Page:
The criticality of timing Toby O’Donnell


“Timing is everything”, a wellknown saying, but how often do people stop and actually think about the meaning of it? The importance of timing can be seen in almost every aspect of our daily lives no matter how big or small it may be. Nowadays there seems to be so much focus on new technology, trends, data and human tendencies, the criticality of timing is too often forgotten about. Over the weekend, I found myself thinking about this concept on multiple occasions. The timing of a certain decision, resulting in a red card was undoubtedly a pivotal moment in a game followed by millions. A complete extreme of this concept, demonstrating how the timing of one action

can have such a dramatic effect on themselves, and others. The difference between a culinary masterpiece or absolute disaster can depend on the timing of when it’s removed from the oven. While every musical composition might consist of a unique combination of notes, it’s the timing of the piece that may well determine how much we appreciate the end result. Those moments where a crowd are left in fits of laughter, all because of a comedian’s ability to time the punchlines to absolute perfection. Some decisions require urgency, others require patience, effective leaders and successful individuals learn how to time these decisions depending on the situation. Consider a photographer and the timing required to capture that once in a lifetime opportunity. On numerous occasions, I have returned home from a hunt, frustrated about the timing of a broken stick, a tumbling rock or a rushed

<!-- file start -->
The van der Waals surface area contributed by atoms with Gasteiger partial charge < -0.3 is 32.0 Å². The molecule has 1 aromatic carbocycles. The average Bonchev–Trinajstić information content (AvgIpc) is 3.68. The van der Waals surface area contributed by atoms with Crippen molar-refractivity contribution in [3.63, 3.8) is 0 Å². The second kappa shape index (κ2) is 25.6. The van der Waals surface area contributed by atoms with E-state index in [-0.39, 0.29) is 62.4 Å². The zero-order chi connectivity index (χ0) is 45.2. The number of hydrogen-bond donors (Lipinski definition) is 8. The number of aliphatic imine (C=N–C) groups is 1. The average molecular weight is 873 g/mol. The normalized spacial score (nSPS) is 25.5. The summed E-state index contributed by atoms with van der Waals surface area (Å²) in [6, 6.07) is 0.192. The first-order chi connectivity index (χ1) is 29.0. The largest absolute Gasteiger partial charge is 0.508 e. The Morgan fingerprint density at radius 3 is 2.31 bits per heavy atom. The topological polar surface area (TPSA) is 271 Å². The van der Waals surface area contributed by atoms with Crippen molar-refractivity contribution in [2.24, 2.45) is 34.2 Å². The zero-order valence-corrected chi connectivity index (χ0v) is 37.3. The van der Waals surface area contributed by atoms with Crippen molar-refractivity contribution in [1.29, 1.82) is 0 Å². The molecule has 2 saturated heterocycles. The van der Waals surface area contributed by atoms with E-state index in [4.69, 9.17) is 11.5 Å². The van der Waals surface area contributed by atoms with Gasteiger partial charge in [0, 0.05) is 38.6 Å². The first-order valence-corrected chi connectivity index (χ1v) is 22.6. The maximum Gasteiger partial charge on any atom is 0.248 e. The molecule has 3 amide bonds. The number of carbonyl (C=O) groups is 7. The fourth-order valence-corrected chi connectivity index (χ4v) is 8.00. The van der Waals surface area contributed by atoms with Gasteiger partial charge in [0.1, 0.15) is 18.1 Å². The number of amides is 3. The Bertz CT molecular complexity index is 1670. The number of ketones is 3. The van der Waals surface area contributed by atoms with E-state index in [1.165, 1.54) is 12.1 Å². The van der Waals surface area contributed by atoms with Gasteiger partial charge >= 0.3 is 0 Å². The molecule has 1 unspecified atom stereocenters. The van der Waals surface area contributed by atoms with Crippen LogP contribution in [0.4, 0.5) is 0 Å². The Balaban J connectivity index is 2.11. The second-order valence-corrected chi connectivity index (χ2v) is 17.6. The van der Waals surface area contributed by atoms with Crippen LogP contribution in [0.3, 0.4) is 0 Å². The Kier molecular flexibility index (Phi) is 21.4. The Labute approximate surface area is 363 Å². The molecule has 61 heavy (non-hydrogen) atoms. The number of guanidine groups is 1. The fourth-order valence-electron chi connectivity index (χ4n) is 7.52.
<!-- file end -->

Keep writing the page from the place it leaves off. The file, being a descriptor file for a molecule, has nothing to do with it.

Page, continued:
Timing is everything. It affects your every move, the outcome of your decisions, and ultimately, the outcome of your life

shot that sent my quarry scampering off out of sight. When I first started fly fishing, I pulled dozens of flies out of the mouths of fish that willingly attempted to take my clumsily presented fly. Too quick to strike and another fish lost, again – timing the main reason. Timing is most certainly one of the key elements of operating a successful business – especially in the launching of a new idea or product. But while we can precisely control the timing on a barbecue, or practice some

timing tricks to get the best reaction from an audience, achieving the right timing in a business endeavour is not always something within our control. What we can do, however, is make a conscious effort to anticipate when that best time might be, and be ready to take full advantage of it. How often have you heard someone tell you that their relationship didn’t work “because the timing just wasn’t right”? What about an individual’s health? Catch a devastating